Bailey-Taylor Album

         While searching among many boxes of family relics, I uncovered a photo album.  The cover was worn and scratched and faded, and the scrolled label saying photographs was only faintly visible.  In the upper left corner of the cover were the words Miss Bailey.  I knew four miss Baileys.  They were all sisters in the Isaac and Flora Bailey family.  The youngest of the four Bailey sisters was Gertrude, my mother.  Isaac William (I.W.) and Flora Tabitha Taylor were my maternal grandparents. 

        The pictures brought to life an incredible story about living and surviving in the late 1800s.  Grandpa Bailey was born in 1855.  Two generations later, I am celebrating the 21st century, almost 150 years after my grandfather's birth.  Yet there is little similarity in the eras in which we each lived.  Our lives overlapped by ten years, from 1932 to 1942, and only now do I fully appreciate the totally different worlds that were ours.  We spent one full year together in 1936-7.  During that short year sitting on grandpa's lap, he told me dozens of stories about the old days.  As a little kid, I was spellbound by the stories.         

        Many of the pictures in the album included writing on the front and often the reverse side telling what the picture showed, who the people were, and often when it was taken.  This adds immeasurably to the accuracy of any information which may be needed over 100 years later.  The oldest picture in the collection of Flora Taylor, 1872, is an estimate based upon appearance, although the picture of Harriet Huffman, Flora's mother, could be much older.  The oldest pictures are all studio pictures, as the cameras in the 1800s were not portable, requiring a horse-drawn wagon and two men to operate. 

        In the mid 1880s, while Flora was growing into a young lady, I.W. was caught up in the westward movement.  Encouraged by the Homestead Act of 1862, free land was available for living on and improving a claim for two years.  Isaac, and probably his older brother, Worth, moved from Indiana to Kiowa County, Kansas where the Bailey homestead was initially established, and remains in the family today.  The pictures of Wichita as it appeared in the late 1800s were much as it must have appeared to Isaac as he moved through the area.  Exactly how grandpa traveled to Kiowa County is not known, but a final picture in the first set of pictures was taken of the Santa Fe train as seen near Protection, Kansas in Cherokee County.  One source indicated that by 1890, every county in Kansas had a railroad serving it. 

All pictures were scanned into digital format and are shown with about 1000 pixels on the long dimension.  To enlarge each picture, click on the desired thumbnail.  To return to the thumbnails, click the left arrow on your browser.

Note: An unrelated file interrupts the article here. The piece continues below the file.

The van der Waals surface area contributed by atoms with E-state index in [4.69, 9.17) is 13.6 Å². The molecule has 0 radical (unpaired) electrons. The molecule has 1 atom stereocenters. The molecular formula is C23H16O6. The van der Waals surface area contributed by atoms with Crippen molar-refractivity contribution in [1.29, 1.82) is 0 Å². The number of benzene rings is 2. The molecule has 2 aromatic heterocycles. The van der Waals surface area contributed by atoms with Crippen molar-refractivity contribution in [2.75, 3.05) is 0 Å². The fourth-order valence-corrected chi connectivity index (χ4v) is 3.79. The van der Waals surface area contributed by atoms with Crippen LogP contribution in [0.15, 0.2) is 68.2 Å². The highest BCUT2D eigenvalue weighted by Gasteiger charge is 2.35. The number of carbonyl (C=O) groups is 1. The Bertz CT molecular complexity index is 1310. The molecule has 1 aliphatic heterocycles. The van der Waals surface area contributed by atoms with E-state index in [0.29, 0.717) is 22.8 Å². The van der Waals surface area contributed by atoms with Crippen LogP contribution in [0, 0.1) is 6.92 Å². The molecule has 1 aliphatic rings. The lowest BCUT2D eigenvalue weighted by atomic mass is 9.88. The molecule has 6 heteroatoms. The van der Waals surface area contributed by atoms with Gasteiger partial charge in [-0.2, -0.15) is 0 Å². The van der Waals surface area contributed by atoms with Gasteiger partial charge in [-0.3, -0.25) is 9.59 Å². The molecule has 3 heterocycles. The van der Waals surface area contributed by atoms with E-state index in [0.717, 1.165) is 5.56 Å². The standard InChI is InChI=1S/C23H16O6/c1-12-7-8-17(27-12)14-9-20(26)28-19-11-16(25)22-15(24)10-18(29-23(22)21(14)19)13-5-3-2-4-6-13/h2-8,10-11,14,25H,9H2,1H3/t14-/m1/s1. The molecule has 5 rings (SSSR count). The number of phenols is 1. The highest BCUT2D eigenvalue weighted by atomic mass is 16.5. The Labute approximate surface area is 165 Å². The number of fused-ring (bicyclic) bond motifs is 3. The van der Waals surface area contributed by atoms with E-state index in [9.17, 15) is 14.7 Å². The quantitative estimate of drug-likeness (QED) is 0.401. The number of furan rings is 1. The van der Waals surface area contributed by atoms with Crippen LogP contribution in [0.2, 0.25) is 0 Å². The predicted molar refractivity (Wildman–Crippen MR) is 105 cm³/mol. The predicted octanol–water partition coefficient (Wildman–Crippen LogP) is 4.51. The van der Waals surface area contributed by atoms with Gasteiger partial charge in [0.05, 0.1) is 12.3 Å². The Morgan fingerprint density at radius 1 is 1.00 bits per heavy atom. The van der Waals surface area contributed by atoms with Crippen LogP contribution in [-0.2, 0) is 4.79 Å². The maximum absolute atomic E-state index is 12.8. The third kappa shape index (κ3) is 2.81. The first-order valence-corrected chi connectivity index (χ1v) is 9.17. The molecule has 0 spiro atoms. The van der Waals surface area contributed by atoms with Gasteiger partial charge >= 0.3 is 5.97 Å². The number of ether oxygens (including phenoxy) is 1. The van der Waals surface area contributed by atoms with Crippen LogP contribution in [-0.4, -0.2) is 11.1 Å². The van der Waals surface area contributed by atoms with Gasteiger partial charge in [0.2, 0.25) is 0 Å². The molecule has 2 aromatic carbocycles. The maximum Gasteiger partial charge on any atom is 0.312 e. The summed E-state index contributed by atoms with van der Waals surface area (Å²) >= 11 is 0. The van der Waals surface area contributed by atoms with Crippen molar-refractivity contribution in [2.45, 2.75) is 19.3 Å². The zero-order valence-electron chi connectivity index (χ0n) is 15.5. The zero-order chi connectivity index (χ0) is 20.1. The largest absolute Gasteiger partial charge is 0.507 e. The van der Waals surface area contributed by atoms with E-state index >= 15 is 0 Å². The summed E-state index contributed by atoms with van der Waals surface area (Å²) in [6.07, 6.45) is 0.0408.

Miss Bailey's Photograph Album

Front Cover

Harriet Huffman

Flora's mother, who died when Flora was three

Flora Taylor

Estimated to be about six years old in 1872

Mary and Flora Taylor

Mary is Flora's sister 18 months younger

Flora at 16??

Studio picture taken in Monticello, IN

Flora Taylor

A classy school teacher in 1891

Wichita 1875

A picture of Wichita as it may have appeared from a high-rise building

Downtown Wichita

As it looked in the horse and buggy days

Wichita's Train Station 1890

Notice the suits and dressy attire on the platform

Wichita Shopping Mall 1890

Hitch up the wagon for this week's (month's) shopping

Wichita Meat Market

Get your beef before refrigeration before it spoils

Santa Fe near Protection, Ks.

A post card of the prairie.Check the post rock fence post

         After proving the claim, Isaac left the farm and returned to Indiana.  He established himself as a minister among a group of Baptist Churches throughout the area including the following:  Mt. Zion in Monticello, Chalmers, Brookston, West Point, Burnettsville, and Moracco Baptist Church.  He was also a presenter at a church conference where Flora was in attendance.  Eventually this relationship grew, and in May of 1892 they were married.  Living in Brookston, Indiana, they subsequently had four children as shown in the pictures below.  The final two studio pictures show I.W. and his two daughters (1899), while the second picture shows the entire family which moved to Western Kansas about 1902. 

        Flora developed a severe respiratory illness, possibly tuberculosis, and the family was advised to move to a drier climate.  With the farm sitting idle in Western Kansas, the family moved to an old dugout in the side of the hill next to a creek on the homestead in Kiowa County, Kansas, which Isaac had proved fifteen years earlier.  Many years later, Grandma told me that she had a condition called consumption, also called hasty consumption.  In spite of this she lived an active and healthy life to the age of 93. 

Isaac William

With his oldest daughters, Edna and Hattie

1902 Bailey Family

This is the group that moved to the Kansas prairie

Thanks to cousin Marjorie for her family documentation, including the churches with which grandpa was associated in Indiana. 

  Please continue to the next album, the Bailey Homestead, 1902 to 1912 or so.   

  Picture Albums